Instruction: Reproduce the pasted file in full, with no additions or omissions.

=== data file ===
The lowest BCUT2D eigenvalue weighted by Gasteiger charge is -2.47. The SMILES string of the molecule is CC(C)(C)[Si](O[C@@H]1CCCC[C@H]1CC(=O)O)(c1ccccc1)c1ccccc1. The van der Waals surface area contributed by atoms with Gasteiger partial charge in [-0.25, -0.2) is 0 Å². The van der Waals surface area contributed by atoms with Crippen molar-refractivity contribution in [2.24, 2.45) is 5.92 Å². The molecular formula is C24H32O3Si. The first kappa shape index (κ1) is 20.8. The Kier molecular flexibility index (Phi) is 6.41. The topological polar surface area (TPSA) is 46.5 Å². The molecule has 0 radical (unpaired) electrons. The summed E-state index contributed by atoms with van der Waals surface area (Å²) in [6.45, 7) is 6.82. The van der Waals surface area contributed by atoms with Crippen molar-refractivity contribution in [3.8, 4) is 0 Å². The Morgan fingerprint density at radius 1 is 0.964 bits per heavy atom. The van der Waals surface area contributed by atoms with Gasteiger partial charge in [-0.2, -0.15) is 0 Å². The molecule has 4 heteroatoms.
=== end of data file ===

The lowest BCUT2D eigenvalue weighted by Gasteiger charge is -2.47. The SMILES string of the molecule is CC(C)(C)[Si](O[C@@H]1CCCC[C@H]1CC(=O)O)(c1ccccc1)c1ccccc1. The van der Waals surface area contributed by atoms with Gasteiger partial charge in [-0.25, -0.2) is 0 Å². The van der Waals surface area contributed by atoms with Crippen molar-refractivity contribution in [2.24, 2.45) is 5.92 Å². The molecular formula is C24H32O3Si. The first kappa shape index (κ1) is 20.8. The Kier molecular flexibility index (Phi) is 6.41. The topological polar surface area (TPSA) is 46.5 Å². The molecule has 0 radical (unpaired) electrons. The summed E-state index contributed by atoms with van der Waals surface area (Å²) in [6.45, 7) is 6.82. The van der Waals surface area contributed by atoms with Crippen molar-refractivity contribution in [3.8, 4) is 0 Å². The Morgan fingerprint density at radius 1 is 0.964 bits per heavy atom. The van der Waals surface area contributed by atoms with Gasteiger partial charge in [-0.2, -0.15) is 0 Å². The molecule has 4 heteroatoms.